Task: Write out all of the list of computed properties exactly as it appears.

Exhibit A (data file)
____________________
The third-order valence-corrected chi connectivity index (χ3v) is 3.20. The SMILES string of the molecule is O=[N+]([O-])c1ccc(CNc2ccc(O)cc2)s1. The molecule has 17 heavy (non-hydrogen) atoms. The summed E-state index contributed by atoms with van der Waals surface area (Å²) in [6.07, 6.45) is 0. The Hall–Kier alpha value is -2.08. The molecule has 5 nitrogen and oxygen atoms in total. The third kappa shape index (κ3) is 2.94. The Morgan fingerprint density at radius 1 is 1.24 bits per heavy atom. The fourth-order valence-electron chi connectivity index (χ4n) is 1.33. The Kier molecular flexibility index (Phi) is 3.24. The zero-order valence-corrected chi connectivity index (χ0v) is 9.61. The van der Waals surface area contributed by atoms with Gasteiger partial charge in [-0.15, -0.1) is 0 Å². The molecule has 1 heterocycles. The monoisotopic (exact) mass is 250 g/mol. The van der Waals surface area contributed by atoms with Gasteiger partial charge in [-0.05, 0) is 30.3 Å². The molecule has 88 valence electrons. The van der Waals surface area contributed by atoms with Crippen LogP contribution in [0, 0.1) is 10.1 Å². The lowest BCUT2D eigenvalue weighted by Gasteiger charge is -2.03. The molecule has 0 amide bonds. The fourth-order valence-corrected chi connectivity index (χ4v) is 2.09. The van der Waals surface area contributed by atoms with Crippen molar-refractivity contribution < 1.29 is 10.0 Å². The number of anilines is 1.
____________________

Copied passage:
The third-order valence-corrected chi connectivity index (χ3v) is 3.20. The SMILES string of the molecule is O=[N+]([O-])c1ccc(CNc2ccc(O)cc2)s1. The molecule has 17 heavy (non-hydrogen) atoms. The summed E-state index contributed by atoms with van der Waals surface area (Å²) in [6.07, 6.45) is 0. The Hall–Kier alpha value is -2.08. The molecule has 5 nitrogen and oxygen atoms in total. The third kappa shape index (κ3) is 2.94. The Morgan fingerprint density at radius 1 is 1.24 bits per heavy atom. The fourth-order valence-electron chi connectivity index (χ4n) is 1.33. The Kier molecular flexibility index (Phi) is 3.24. The zero-order valence-corrected chi connectivity index (χ0v) is 9.61. The van der Waals surface area contributed by atoms with Gasteiger partial charge in [-0.15, -0.1) is 0 Å². The molecule has 1 heterocycles. The monoisotopic (exact) mass is 250 g/mol. The van der Waals surface area contributed by atoms with Gasteiger partial charge in [-0.05, 0) is 30.3 Å². The molecule has 88 valence electrons. The van der Waals surface area contributed by atoms with Crippen LogP contribution in [0, 0.1) is 10.1 Å². The lowest BCUT2D eigenvalue weighted by Gasteiger charge is -2.03. The molecule has 0 amide bonds. The fourth-order valence-corrected chi connectivity index (χ4v) is 2.09. The van der Waals surface area contributed by atoms with Crippen molar-refractivity contribution < 1.29 is 10.0 Å². The number of anilines is 1.